Liversage Prevails in Open Hard Court Championships
by Marc Lucero, 3 July 2009
People like to say that tennis is the sport of a lifetime. Anyone who was at the Balboa Tennis Club June 8-14 would definitely testify to that as an eclectic cast of characters descended upon San Diego to compete in the USTA National Open Hard Court Championships. With a check for $1,000, a gold ball, and a Pro Circuit Wild Card all going to the men's singles winner, both has-beens and future players to be laid it on the line.
For the second straight year, Thomas Liversage found himself in a third set in the championship match, only this time he was facing a much younger player rather than a peer. A year ago Liversage was a graduating senior from the University of San Diego and took on a fellow senior from the University of Tulsa, Will Gray. This year, Liversage faced off with a rising high school senior, Zach Leslie.
Liversage was the top seed in the event and made his way through the draw with little pressure. His toughest match was a 7-5, 6-4 win over Wisconsin
recruit Christopher Freeman
in the Round of 16. He followed that with a couple of impressively routine wins over Virginia Cavalier
Lee Singer and then former Australian pro Jaymon Crabb, formerly top 200 ATP singles and top 30 doubles.
Leslie's road to the final was equally as uneventful. Coming off his second straight win in the California Interscholastic Federation San Diego Section's singles championships, he took out LSU player Jonathan Tragardh in the quarters and then Brazilian Alessandro Ventre in the semis, in what was his toughest match of the tournament. Leslie is a blue chip prospect currently ranked #9 on the TRN National Recruiting List and attends San Diego's Point Loma High School.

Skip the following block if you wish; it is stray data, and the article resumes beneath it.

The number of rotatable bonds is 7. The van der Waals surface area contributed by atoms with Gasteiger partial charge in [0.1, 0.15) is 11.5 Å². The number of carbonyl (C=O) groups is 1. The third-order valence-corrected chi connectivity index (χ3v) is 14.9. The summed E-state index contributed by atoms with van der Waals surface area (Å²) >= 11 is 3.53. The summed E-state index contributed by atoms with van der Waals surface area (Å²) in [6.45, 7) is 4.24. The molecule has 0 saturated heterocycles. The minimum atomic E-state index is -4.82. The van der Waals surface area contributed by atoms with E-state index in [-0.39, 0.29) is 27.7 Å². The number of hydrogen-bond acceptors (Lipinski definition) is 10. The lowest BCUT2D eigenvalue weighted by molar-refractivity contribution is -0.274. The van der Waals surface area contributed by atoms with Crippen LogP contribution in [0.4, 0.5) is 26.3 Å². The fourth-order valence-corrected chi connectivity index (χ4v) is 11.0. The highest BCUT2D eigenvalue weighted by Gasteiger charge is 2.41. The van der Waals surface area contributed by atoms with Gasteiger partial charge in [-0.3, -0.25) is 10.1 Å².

The first set was relatively uneventful tennis-wise until Liversage was serving at 3-4. On break point, Liversage donated an unforced error and the break to Leslie and promptly fired his racquet from the baseline to the back fence on the fly. Chair umpire and tour veteran Bob Christianson coded Liversage to make the score 5-3 and 15-0 with Leslie serving. Liversage seemed to be fired up by the deficit he faced and started to grind more effectively especially with Leslie getting noticeably tighter.
Liversage saved two set points and on the third set point he faced, he played an aggressive point, maneuvering Leslie around the court and then pulled the trigger on an inside in forehand into the corner furthest from the chair umpire. In the first of many controversial moments, Leslie called the ball out, which the umpire had to go with due to the distance from his chair and the fact that he was partially blocked by Leslie. Liversage went nuts and started jawing at both Leslie and the umpire. The exchange continued through the changeover and Leslie, who is never at a loss for words on the tennis court, was happy to engage Liversage. It was nothing more than empty words - the first set belonged to Leslie.